I am way too proud that it was made at all, that our Grand fathers and Uncles were able to have their stories told.

Offline FLEX HECTIC

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Re: George Lucas: 'Red Tails'
« Reply #108 on: March 13, 2013, 11:40:24 am »
With movies like Django Unchained I think we are getting to a stage where once these ideas are introduced they can later be revisited down the line with more depth.

Black filmmaking or films featuring a strong black cast can only grow from there.

Sure... This movie could have had an Apocalypse Now edge or the grittiness of Saving Private Ryan as far as actual war goes but we are slowly emerging from the happy go lucky negro spiritual era into one where black characters can be played straight up and truthfully to how they are supposed to be depicted given the circumstances of all out warfare.

At some point when black films open with huge box office draws worldwide and upcoming theaters in Africa can premiere them in mass then the gloves can come off and sky's the limit on any and all drama.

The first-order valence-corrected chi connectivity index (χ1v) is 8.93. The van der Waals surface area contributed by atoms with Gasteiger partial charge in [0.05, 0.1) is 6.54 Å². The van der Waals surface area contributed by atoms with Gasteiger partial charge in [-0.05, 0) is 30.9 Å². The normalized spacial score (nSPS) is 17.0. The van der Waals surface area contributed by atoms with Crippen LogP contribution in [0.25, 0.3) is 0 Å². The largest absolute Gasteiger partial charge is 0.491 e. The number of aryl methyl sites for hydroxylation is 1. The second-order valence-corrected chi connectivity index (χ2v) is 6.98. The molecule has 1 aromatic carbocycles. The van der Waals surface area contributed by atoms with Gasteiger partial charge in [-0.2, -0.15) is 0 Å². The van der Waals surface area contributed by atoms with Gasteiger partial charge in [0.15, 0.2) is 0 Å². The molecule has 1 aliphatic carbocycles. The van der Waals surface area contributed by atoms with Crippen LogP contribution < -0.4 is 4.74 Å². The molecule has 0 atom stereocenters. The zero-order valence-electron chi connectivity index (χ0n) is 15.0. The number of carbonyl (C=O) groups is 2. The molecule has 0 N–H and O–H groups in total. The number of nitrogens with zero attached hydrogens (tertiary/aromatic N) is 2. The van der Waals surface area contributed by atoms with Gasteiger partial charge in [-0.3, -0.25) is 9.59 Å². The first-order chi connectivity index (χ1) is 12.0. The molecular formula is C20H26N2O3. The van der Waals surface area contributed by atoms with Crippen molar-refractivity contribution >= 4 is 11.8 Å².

But yes I thought the movie did lack some oomph in key areas and sometimes the actors can play it as if they are just happy to be there as opposed to Denzel's role in Glory where he went hardcore to the max and has yet to be duplicated on screen by anyone.

We'll get there... Which means like the "Blaxploitation" era we may have a run of dominance in filmmaking simply because we have so much held back ready to be released with no compromises to make white execs feel all goody inside!